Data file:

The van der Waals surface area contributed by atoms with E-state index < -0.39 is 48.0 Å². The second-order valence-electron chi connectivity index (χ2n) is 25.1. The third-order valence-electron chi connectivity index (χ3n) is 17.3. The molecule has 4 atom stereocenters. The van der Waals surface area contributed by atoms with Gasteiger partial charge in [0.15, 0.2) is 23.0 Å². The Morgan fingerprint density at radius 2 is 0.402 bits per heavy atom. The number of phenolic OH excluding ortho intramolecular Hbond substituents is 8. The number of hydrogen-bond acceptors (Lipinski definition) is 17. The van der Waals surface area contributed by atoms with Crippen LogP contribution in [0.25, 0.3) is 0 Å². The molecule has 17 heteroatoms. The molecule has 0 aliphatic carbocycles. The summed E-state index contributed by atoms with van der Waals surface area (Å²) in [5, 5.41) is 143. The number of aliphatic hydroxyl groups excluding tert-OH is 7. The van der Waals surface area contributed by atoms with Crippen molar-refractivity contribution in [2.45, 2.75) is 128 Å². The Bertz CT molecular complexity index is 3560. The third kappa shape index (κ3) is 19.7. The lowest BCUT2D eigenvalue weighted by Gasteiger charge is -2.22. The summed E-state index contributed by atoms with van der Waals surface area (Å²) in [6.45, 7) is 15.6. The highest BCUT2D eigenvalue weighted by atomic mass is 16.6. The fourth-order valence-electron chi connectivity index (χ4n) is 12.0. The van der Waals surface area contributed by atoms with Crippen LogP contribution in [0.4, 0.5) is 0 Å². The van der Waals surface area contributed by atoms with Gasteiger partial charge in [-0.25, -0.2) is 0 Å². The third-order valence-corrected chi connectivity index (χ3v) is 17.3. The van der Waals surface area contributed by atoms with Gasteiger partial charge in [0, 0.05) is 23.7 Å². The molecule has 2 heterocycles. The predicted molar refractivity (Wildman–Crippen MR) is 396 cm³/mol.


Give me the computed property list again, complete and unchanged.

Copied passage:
The van der Waals surface area contributed by atoms with E-state index < -0.39 is 48.0 Å². The second-order valence-electron chi connectivity index (χ2n) is 25.1. The third-order valence-electron chi connectivity index (χ3n) is 17.3. The molecule has 4 atom stereocenters. The van der Waals surface area contributed by atoms with Gasteiger partial charge in [0.15, 0.2) is 23.0 Å². The Morgan fingerprint density at radius 2 is 0.402 bits per heavy atom. The number of phenolic OH excluding ortho intramolecular Hbond substituents is 8. The number of hydrogen-bond acceptors (Lipinski definition) is 17. The van der Waals surface area contributed by atoms with Crippen LogP contribution in [0.25, 0.3) is 0 Å². The molecule has 17 heteroatoms. The molecule has 0 aliphatic carbocycles. The summed E-state index contributed by atoms with van der Waals surface area (Å²) in [5, 5.41) is 143. The number of aliphatic hydroxyl groups excluding tert-OH is 7. The van der Waals surface area contributed by atoms with Crippen molar-refractivity contribution in [2.45, 2.75) is 128 Å². The Bertz CT molecular complexity index is 3560. The third kappa shape index (κ3) is 19.7. The lowest BCUT2D eigenvalue weighted by Gasteiger charge is -2.22. The summed E-state index contributed by atoms with van der Waals surface area (Å²) in [6.45, 7) is 15.6. The highest BCUT2D eigenvalue weighted by atomic mass is 16.6. The fourth-order valence-electron chi connectivity index (χ4n) is 12.0. The van der Waals surface area contributed by atoms with Crippen LogP contribution in [0.4, 0.5) is 0 Å². The van der Waals surface area contributed by atoms with Gasteiger partial charge in [-0.25, -0.2) is 0 Å². The third-order valence-corrected chi connectivity index (χ3v) is 17.3. The van der Waals surface area contributed by atoms with Gasteiger partial charge in [0, 0.05) is 23.7 Å². The molecule has 2 heterocycles. The predicted molar refractivity (Wildman–Crippen MR) is 396 cm³/mol.